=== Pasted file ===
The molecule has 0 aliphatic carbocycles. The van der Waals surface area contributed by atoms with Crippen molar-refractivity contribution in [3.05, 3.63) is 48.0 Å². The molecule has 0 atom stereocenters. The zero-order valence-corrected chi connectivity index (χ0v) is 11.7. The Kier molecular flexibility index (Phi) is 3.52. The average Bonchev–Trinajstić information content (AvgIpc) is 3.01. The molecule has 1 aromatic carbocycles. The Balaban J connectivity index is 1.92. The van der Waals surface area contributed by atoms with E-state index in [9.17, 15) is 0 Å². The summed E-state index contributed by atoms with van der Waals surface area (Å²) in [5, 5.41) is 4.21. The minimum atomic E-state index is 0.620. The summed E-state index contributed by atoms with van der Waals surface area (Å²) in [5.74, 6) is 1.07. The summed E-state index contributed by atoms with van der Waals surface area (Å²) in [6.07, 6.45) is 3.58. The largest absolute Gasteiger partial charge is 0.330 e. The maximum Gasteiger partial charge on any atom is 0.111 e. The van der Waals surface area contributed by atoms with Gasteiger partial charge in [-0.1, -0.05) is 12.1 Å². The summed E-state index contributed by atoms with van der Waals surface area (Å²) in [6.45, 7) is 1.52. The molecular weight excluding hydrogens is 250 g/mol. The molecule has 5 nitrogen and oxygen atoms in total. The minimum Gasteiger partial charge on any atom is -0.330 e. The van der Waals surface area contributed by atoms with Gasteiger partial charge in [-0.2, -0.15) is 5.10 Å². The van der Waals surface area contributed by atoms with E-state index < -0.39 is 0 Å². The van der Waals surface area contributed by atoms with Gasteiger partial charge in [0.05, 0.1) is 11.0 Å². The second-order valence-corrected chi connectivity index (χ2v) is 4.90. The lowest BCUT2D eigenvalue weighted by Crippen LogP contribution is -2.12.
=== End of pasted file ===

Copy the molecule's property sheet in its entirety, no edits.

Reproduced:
The molecule has 0 aliphatic carbocycles. The van der Waals surface area contributed by atoms with Crippen molar-refractivity contribution in [3.05, 3.63) is 48.0 Å². The molecule has 0 atom stereocenters. The zero-order valence-corrected chi connectivity index (χ0v) is 11.7. The Kier molecular flexibility index (Phi) is 3.52. The average Bonchev–Trinajstić information content (AvgIpc) is 3.01. The molecule has 1 aromatic carbocycles. The Balaban J connectivity index is 1.92. The van der Waals surface area contributed by atoms with E-state index in [9.17, 15) is 0 Å². The summed E-state index contributed by atoms with van der Waals surface area (Å²) in [5, 5.41) is 4.21. The minimum atomic E-state index is 0.620. The summed E-state index contributed by atoms with van der Waals surface area (Å²) in [5.74, 6) is 1.07. The summed E-state index contributed by atoms with van der Waals surface area (Å²) in [6.07, 6.45) is 3.58. The largest absolute Gasteiger partial charge is 0.330 e. The maximum Gasteiger partial charge on any atom is 0.111 e. The van der Waals surface area contributed by atoms with Gasteiger partial charge in [-0.1, -0.05) is 12.1 Å². The summed E-state index contributed by atoms with van der Waals surface area (Å²) in [6.45, 7) is 1.52. The molecular weight excluding hydrogens is 250 g/mol. The molecule has 5 nitrogen and oxygen atoms in total. The minimum Gasteiger partial charge on any atom is -0.330 e. The van der Waals surface area contributed by atoms with Gasteiger partial charge in [-0.2, -0.15) is 5.10 Å². The van der Waals surface area contributed by atoms with E-state index < -0.39 is 0 Å². The van der Waals surface area contributed by atoms with Gasteiger partial charge in [0.05, 0.1) is 11.0 Å². The second-order valence-corrected chi connectivity index (χ2v) is 4.90. The lowest BCUT2D eigenvalue weighted by Crippen LogP contribution is -2.12.